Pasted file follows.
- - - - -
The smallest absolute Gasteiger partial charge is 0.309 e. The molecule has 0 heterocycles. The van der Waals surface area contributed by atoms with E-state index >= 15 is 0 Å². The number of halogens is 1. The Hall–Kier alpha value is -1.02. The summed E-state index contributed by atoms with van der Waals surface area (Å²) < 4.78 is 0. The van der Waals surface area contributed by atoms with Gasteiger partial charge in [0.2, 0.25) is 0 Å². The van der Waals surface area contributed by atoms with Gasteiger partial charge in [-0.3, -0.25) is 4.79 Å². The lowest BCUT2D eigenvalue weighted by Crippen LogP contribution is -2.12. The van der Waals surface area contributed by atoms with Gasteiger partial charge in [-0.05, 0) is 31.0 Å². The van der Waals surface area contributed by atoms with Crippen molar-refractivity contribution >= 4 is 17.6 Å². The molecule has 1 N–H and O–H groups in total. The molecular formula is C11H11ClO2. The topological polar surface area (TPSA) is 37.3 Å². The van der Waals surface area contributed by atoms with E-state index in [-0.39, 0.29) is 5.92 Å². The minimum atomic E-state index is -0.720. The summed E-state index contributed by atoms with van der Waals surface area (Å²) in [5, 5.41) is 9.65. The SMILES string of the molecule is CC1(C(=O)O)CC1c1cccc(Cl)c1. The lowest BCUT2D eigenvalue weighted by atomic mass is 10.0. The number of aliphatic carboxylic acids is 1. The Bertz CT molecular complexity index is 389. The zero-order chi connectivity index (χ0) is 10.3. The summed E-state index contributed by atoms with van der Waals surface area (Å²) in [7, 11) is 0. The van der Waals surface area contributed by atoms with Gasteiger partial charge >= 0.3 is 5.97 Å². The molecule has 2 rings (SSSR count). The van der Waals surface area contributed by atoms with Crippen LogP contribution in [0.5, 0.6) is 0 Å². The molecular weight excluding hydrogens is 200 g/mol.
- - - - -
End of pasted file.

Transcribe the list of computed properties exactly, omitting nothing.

The smallest absolute Gasteiger partial charge is 0.309 e. The molecule has 0 heterocycles. The van der Waals surface area contributed by atoms with E-state index >= 15 is 0 Å². The number of halogens is 1. The Hall–Kier alpha value is -1.02. The summed E-state index contributed by atoms with van der Waals surface area (Å²) < 4.78 is 0. The van der Waals surface area contributed by atoms with Gasteiger partial charge in [0.2, 0.25) is 0 Å². The van der Waals surface area contributed by atoms with Gasteiger partial charge in [-0.3, -0.25) is 4.79 Å². The lowest BCUT2D eigenvalue weighted by Crippen LogP contribution is -2.12. The van der Waals surface area contributed by atoms with Gasteiger partial charge in [-0.05, 0) is 31.0 Å². The van der Waals surface area contributed by atoms with Crippen molar-refractivity contribution >= 4 is 17.6 Å². The molecule has 1 N–H and O–H groups in total. The molecular formula is C11H11ClO2. The topological polar surface area (TPSA) is 37.3 Å². The van der Waals surface area contributed by atoms with E-state index in [-0.39, 0.29) is 5.92 Å². The minimum atomic E-state index is -0.720. The summed E-state index contributed by atoms with van der Waals surface area (Å²) in [5, 5.41) is 9.65. The SMILES string of the molecule is CC1(C(=O)O)CC1c1cccc(Cl)c1. The lowest BCUT2D eigenvalue weighted by atomic mass is 10.0. The number of aliphatic carboxylic acids is 1. The Bertz CT molecular complexity index is 389. The zero-order chi connectivity index (χ0) is 10.3. The summed E-state index contributed by atoms with van der Waals surface area (Å²) in [7, 11) is 0. The van der Waals surface area contributed by atoms with Gasteiger partial charge >= 0.3 is 5.97 Å². The molecule has 2 rings (SSSR count). The van der Waals surface area contributed by atoms with Crippen LogP contribution in [0.5, 0.6) is 0 Å². The molecular weight excluding hydrogens is 200 g/mol.